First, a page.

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GraphQL Template API

This is a service template for a GraphQL-based API. It is a small stateless HTTP API that aggregates, proxies and transforms downstream APIs. In particular, this template exposes a subset of the Star Wars API.

It aims to provide a simple, consistent, beginner- to intermediate-level stack, aimed at getting a small HTTP-based service up & running quickly with some things we care about in a production system, including:

  • A GraphQL API exposed over HTTP;
  • Authentication;
  • Caching;
  • System monitoring;
  • Error reporting;
  • Metrics;
  • Logging;
  • Testing;
  • Deployment.

This template uses other open source code from Redbubble:

  • rb-scala-utils - Miscellaneous utilities (common code) for building Scala-based services, using Finch (on which this project depends).
  • finch-sangria - A simple wrapper for using Sangria from within Finch;
  • finagle-hawk - HTTP Holder-Of-Key Authentication Scheme for Finagle.

Redbubble also makes available a purely HTTP version of this template (on which this is based).


The architecture of the app is essentially composed vertically, representing a request's flow through the system. Each layer basically only talks to its adjacent layers.

For simplicity of the template (i.e. you may not really do this), the top-level packages are grouped into their functional areas, and are as follows:

  • api - The HTTP API that we expose to clients. Decodes incoming JSON GraphQL queries & sends them to be executed. Also handles caching at a query-level.
  • graphql - The data that is exposed, via GraphQL to a client. Basically these should only do marshalling to & from GraphQL. As these are exposed to clients, we call the classes that make up this layer APIs. to a service.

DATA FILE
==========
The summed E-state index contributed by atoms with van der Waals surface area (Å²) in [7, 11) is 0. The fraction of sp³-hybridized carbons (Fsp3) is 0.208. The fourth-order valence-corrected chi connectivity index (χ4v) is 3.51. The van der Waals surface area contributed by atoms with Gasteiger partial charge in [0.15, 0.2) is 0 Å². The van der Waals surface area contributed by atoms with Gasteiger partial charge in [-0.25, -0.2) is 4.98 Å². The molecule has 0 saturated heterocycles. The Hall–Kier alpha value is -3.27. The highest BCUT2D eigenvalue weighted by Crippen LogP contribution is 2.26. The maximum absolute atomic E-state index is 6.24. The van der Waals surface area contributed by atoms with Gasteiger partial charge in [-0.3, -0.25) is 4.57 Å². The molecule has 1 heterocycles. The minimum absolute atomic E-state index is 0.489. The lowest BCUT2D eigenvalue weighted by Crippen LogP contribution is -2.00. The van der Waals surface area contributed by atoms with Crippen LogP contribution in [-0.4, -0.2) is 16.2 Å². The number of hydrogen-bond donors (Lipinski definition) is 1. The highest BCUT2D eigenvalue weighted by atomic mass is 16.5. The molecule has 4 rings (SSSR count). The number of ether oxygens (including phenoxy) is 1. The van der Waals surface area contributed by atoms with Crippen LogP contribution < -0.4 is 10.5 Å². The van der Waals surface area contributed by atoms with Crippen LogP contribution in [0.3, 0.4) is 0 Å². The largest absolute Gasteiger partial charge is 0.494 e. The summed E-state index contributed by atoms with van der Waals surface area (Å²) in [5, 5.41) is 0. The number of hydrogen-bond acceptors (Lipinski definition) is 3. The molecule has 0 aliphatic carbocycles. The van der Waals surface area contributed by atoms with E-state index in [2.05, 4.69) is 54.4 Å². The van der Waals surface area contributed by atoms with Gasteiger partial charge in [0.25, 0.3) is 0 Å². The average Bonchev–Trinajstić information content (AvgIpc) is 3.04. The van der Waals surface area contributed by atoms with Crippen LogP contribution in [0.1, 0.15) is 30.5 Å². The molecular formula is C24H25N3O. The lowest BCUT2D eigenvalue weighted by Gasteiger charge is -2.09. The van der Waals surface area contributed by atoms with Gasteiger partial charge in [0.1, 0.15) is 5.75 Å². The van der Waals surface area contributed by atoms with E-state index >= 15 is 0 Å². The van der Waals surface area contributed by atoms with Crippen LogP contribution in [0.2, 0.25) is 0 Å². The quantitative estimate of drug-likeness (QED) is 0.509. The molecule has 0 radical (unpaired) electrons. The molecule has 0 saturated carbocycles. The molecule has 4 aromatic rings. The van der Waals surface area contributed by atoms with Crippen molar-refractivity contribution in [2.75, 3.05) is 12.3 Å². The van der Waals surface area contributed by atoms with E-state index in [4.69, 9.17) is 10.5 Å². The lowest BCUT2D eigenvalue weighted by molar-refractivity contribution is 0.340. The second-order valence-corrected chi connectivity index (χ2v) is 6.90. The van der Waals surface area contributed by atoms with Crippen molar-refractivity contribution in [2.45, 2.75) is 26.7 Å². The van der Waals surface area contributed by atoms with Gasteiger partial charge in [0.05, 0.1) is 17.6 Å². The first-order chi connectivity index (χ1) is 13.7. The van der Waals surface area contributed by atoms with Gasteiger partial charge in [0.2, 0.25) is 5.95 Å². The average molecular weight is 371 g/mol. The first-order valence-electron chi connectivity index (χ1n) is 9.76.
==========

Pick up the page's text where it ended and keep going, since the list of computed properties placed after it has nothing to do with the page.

• services - High level business logic; compose fetches to produce a result & also run the fetches. Usually expose a cleaner API than the underlying backend or fetcher.
  • fetch - Understand how to fetch data from backend datasources. Includes lower level caching of fetched data.
  • backends - Clients for talking to backend or downstream services. Expose an API that directly mirrors the backend they talk to.
  • util - Any other code that doesn't fall neatly into one of the above functional buckets.


The API uses GraphQL. GraphiQL, an interactive browser, is available locally (though not in production): http://localhost:8080/v1/explore

There is also simple API documentation available. Where possible, prefer the GraphiQL online documentation as it will be up to date.


To setup for local development, run these steps. Note that most steps assume that you've changed directory to app.

  1. Install Java 1.8 from Oracle. You will need a JDK (not a JRE), as of the time of writing this is "Java SE Development Kit 8u92". There is also documentation available (handy for linking into your IDE).

  2. Run sbt:

    $ cd app
    $ ./sbt
    > update

    Note. You could also brew install sbt if you'd prefer a system version.

  3. etc/development-env contains a template .env file that you can use to configure your environment variables locally:

    $ cd app
    $ cp etc/development.env .env

See sbt-dotenv for more information. Do not check .env into source control!.

Note that if you change this while an sbt session is running, you will need to reload sbt for the new settings to take effect (as it's an sbt plugin).

  1. If you're using IntelliJ for development, grab the Scala plugin, and import the project (File->Open, or Import from the welcome screen) as an SBT project. If you want to run tests, you will need to add the environment variables (in .env) to the run configurations (specs2).



To run using sbt:

$ ./sbt run

You can also use Revolver for restarts when code changes (recommended!):

$ ./sbt ~reStart

To run using the Heroku tools (requires deployment setup as above), i.e. like it's run in production:

$ ./sbt compile stage
$ heroku local        # which uses [forego](

To run in debug mode:

$ ./sbt run -jvm-debug 5005